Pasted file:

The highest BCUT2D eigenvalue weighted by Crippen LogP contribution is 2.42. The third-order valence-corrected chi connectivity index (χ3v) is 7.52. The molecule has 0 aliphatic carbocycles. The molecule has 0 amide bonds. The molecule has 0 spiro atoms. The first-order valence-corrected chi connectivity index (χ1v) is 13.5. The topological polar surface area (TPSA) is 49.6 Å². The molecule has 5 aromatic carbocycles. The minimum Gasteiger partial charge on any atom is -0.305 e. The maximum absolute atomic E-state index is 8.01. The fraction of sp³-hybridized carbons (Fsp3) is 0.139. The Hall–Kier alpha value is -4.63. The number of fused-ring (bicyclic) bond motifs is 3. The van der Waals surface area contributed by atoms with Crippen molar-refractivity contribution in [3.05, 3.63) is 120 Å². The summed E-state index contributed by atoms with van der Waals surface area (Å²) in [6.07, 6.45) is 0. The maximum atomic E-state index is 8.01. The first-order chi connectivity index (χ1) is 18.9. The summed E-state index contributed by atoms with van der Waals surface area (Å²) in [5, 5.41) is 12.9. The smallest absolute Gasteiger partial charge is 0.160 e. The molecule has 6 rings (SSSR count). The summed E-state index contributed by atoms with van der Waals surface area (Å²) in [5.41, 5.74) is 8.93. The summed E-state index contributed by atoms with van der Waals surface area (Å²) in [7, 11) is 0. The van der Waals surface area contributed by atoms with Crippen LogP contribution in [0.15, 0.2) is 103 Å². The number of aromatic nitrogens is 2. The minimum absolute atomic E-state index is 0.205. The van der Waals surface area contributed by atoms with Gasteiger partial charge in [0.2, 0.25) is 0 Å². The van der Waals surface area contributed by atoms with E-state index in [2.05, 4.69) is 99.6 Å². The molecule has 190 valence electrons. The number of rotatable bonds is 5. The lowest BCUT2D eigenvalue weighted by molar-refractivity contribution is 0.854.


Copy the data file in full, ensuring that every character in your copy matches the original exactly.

The highest BCUT2D eigenvalue weighted by Crippen LogP contribution is 2.42. The third-order valence-corrected chi connectivity index (χ3v) is 7.52. The molecule has 0 aliphatic carbocycles. The molecule has 0 amide bonds. The molecule has 0 spiro atoms. The first-order valence-corrected chi connectivity index (χ1v) is 13.5. The topological polar surface area (TPSA) is 49.6 Å². The molecule has 5 aromatic carbocycles. The minimum Gasteiger partial charge on any atom is -0.305 e. The maximum absolute atomic E-state index is 8.01. The fraction of sp³-hybridized carbons (Fsp3) is 0.139. The Hall–Kier alpha value is -4.63. The number of fused-ring (bicyclic) bond motifs is 3. The van der Waals surface area contributed by atoms with Crippen molar-refractivity contribution in [3.05, 3.63) is 120 Å². The summed E-state index contributed by atoms with van der Waals surface area (Å²) in [6.07, 6.45) is 0. The maximum atomic E-state index is 8.01. The first-order chi connectivity index (χ1) is 18.9. The summed E-state index contributed by atoms with van der Waals surface area (Å²) in [5, 5.41) is 12.9. The smallest absolute Gasteiger partial charge is 0.160 e. The molecule has 6 rings (SSSR count). The summed E-state index contributed by atoms with van der Waals surface area (Å²) in [5.41, 5.74) is 8.93. The summed E-state index contributed by atoms with van der Waals surface area (Å²) in [7, 11) is 0. The van der Waals surface area contributed by atoms with Crippen LogP contribution in [0.15, 0.2) is 103 Å². The number of aromatic nitrogens is 2. The minimum absolute atomic E-state index is 0.205. The van der Waals surface area contributed by atoms with Gasteiger partial charge in [0.2, 0.25) is 0 Å². The van der Waals surface area contributed by atoms with E-state index in [2.05, 4.69) is 99.6 Å². The molecule has 190 valence electrons. The number of rotatable bonds is 5. The lowest BCUT2D eigenvalue weighted by molar-refractivity contribution is 0.854.